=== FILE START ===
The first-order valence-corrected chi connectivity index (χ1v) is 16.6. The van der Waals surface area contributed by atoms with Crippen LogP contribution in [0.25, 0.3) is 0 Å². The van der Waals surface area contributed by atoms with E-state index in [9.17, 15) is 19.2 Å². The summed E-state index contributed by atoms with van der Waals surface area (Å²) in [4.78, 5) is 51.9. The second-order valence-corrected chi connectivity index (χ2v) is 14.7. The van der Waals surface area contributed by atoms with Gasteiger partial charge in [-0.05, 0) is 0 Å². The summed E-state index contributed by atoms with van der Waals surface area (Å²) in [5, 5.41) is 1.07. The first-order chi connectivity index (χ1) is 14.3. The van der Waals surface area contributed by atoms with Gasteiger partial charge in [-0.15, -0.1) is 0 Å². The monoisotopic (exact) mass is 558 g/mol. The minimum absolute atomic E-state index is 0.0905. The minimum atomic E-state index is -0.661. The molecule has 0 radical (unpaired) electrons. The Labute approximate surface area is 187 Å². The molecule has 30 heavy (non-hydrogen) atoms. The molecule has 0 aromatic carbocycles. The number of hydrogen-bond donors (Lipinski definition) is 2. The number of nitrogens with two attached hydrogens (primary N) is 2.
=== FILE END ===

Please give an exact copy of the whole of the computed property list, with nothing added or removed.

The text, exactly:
The first-order valence-corrected chi connectivity index (χ1v) is 16.6. The van der Waals surface area contributed by atoms with Crippen LogP contribution in [0.25, 0.3) is 0 Å². The van der Waals surface area contributed by atoms with E-state index in [9.17, 15) is 19.2 Å². The summed E-state index contributed by atoms with van der Waals surface area (Å²) in [4.78, 5) is 51.9. The second-order valence-corrected chi connectivity index (χ2v) is 14.7. The van der Waals surface area contributed by atoms with Gasteiger partial charge in [-0.05, 0) is 0 Å². The summed E-state index contributed by atoms with van der Waals surface area (Å²) in [5, 5.41) is 1.07. The first-order chi connectivity index (χ1) is 14.3. The van der Waals surface area contributed by atoms with Gasteiger partial charge in [-0.15, -0.1) is 0 Å². The monoisotopic (exact) mass is 558 g/mol. The minimum absolute atomic E-state index is 0.0905. The minimum atomic E-state index is -0.661. The molecule has 0 radical (unpaired) electrons. The Labute approximate surface area is 187 Å². The molecule has 30 heavy (non-hydrogen) atoms. The molecule has 0 aromatic carbocycles. The number of hydrogen-bond donors (Lipinski definition) is 2. The number of nitrogens with two attached hydrogens (primary N) is 2.